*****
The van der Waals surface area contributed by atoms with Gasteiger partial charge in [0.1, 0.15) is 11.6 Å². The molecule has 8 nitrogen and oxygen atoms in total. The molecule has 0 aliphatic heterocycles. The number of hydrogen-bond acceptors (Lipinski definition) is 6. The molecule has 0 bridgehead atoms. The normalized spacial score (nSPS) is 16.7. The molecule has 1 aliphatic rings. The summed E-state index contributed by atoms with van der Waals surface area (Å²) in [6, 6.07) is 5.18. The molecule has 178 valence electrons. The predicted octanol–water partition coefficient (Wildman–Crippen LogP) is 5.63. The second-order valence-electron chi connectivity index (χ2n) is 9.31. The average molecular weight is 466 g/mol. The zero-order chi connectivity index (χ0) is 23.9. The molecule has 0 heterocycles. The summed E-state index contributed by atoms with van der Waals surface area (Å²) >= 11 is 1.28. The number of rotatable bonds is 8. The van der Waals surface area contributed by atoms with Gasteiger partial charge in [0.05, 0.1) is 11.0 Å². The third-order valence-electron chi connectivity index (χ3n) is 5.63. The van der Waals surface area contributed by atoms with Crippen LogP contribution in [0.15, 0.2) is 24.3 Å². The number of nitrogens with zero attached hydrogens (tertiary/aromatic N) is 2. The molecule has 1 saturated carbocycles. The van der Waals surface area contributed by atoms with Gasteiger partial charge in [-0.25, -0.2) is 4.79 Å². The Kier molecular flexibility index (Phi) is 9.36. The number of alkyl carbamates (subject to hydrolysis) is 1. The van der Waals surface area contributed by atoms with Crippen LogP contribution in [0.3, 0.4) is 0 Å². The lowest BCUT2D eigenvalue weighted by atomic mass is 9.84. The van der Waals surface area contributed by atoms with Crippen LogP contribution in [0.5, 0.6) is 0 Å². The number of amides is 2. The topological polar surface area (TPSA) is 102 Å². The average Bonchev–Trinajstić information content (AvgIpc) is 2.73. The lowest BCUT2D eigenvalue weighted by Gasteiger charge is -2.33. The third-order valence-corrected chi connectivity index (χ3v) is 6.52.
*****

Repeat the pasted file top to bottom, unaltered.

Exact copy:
The van der Waals surface area contributed by atoms with Gasteiger partial charge in [0.1, 0.15) is 11.6 Å². The molecule has 8 nitrogen and oxygen atoms in total. The molecule has 0 aliphatic heterocycles. The number of hydrogen-bond acceptors (Lipinski definition) is 6. The molecule has 0 bridgehead atoms. The normalized spacial score (nSPS) is 16.7. The molecule has 1 aliphatic rings. The summed E-state index contributed by atoms with van der Waals surface area (Å²) in [6, 6.07) is 5.18. The molecule has 178 valence electrons. The predicted octanol–water partition coefficient (Wildman–Crippen LogP) is 5.63. The second-order valence-electron chi connectivity index (χ2n) is 9.31. The average molecular weight is 466 g/mol. The zero-order chi connectivity index (χ0) is 23.9. The molecule has 0 heterocycles. The summed E-state index contributed by atoms with van der Waals surface area (Å²) >= 11 is 1.28. The number of rotatable bonds is 8. The van der Waals surface area contributed by atoms with Gasteiger partial charge in [0.05, 0.1) is 11.0 Å². The third-order valence-electron chi connectivity index (χ3n) is 5.63. The van der Waals surface area contributed by atoms with Crippen LogP contribution in [0.15, 0.2) is 24.3 Å². The number of nitrogens with zero attached hydrogens (tertiary/aromatic N) is 2. The molecule has 1 saturated carbocycles. The van der Waals surface area contributed by atoms with Gasteiger partial charge in [-0.25, -0.2) is 4.79 Å². The Kier molecular flexibility index (Phi) is 9.36. The number of alkyl carbamates (subject to hydrolysis) is 1. The van der Waals surface area contributed by atoms with Crippen LogP contribution in [0.3, 0.4) is 0 Å². The lowest BCUT2D eigenvalue weighted by atomic mass is 9.84. The van der Waals surface area contributed by atoms with Crippen LogP contribution in [0.5, 0.6) is 0 Å². The number of amides is 2. The topological polar surface area (TPSA) is 102 Å². The average Bonchev–Trinajstić information content (AvgIpc) is 2.73. The lowest BCUT2D eigenvalue weighted by Gasteiger charge is -2.33. The third-order valence-corrected chi connectivity index (χ3v) is 6.52.